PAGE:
Wales’s First Minister Mark Drakeford said in a statement: ‘Following a worrying rise in cases of coronavirus across South Wales, we took action on Friday to introduce local coronavirus restrictions in Llanelli and local restrictions will come into force in our two largest cities – Cardiff and Swansea – tonight.
‘We are now taking further action and placing three more areas under local restrictions in South Wales – Neath Port Talbot, Torfaen, and the Vale of Glamorgan – because we are seeing rising rates in these three areas. These areas also share borders with local authority areas where rates are much higher.
‘Introducing restrictions in any parts of Wales is always an incredibly difficult decision for us to make. But we’re acting to protect people’s health and to try and break the chain of transmission and stop the situation from getting worse.
‘This is not a regional lockdown – this is a series of local restrictions in each local authority area to respond to a specific rise in cases in each area, which have distinct and unique chains of transmission.
‘In some places, such as Caerphilly and Newport, we have seen really positive falls in response and we hope they can begin to be relaxed if they continue.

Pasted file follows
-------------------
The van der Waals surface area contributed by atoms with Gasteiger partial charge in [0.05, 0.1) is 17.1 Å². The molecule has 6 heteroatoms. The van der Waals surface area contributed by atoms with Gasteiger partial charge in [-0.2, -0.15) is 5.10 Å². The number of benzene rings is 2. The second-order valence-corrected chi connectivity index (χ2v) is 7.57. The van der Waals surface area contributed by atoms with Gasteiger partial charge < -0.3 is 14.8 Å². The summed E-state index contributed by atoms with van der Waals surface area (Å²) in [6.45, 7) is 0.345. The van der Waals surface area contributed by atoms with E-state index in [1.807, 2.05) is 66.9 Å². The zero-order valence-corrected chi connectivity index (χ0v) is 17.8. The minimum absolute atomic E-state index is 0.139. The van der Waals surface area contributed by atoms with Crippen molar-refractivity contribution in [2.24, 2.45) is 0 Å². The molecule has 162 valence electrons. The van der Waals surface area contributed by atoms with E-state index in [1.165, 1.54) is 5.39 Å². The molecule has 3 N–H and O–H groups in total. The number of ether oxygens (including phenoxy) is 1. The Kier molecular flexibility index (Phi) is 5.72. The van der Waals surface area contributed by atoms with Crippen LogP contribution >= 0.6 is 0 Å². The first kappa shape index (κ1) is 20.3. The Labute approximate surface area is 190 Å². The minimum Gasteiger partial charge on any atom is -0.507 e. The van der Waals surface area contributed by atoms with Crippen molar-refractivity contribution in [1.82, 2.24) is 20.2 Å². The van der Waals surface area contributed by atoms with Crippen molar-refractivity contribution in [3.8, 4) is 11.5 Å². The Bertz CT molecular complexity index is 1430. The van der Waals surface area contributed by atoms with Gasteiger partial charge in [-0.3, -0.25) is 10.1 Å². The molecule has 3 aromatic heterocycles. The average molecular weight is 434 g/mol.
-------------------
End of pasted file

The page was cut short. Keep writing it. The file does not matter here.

‘It’s really important everyone follows the rules where they live. We need everyone’s help to bring coronavirus under control. We need everyone to pull together and to follow the measures which are there to protect you and your loved ones.’
Earlier this week the Prime Minister set out a raft of measures designed to clampdown on the disease, including imposing a 10pm curfew on all pubs, bars and restaurants in England and limiting the number of guests at a wedding to 15.
The Prime Minister said it was necessary to reintroduce the measures to avoid a dramatic surge in deaths and a second, economically devastating total lockdown
Under the new measures, plans for a partial return of sports fans to stadiums from October 1 have been ‘paused’ while the number of people allowed to attend weddings is being reduced to 15.
Mr Johnson also announced the end of the Government’s back to work drive, urging Britons to work from home if they can.
Face masks will also have to be worn on public transport and in many indoor spaces, including shops, shopping centres, indoor transport hubs, museums, galleries, cinemas and public libraries.
Just hours after setting out the new measures, the Prime Minister issued an emotional plea to the nation and warned Britons they faced a long hard winter of police-enforced curbs on their freedom to see off coronavirus.
He also hit out at his critics – including Tory MPs and business leaders who warned of the economic impact of the tough measures, adding: ‘To those who say we don’t need this stuff, and we should leave people to take their own risks, I say these risks are not our own.
‘The tragic reality of having Covid is that your mild cough can be someone else’s death knell.
‘And as for the suggestion that we should simply lock up the elderly and the vulnerable – with all the suffering that would entail – I must tell you that this is just not realistic.
‘Because if you let the virus rip through the rest of the population it would inevitably find its way through to the elderly as well, and in much greater numbers.’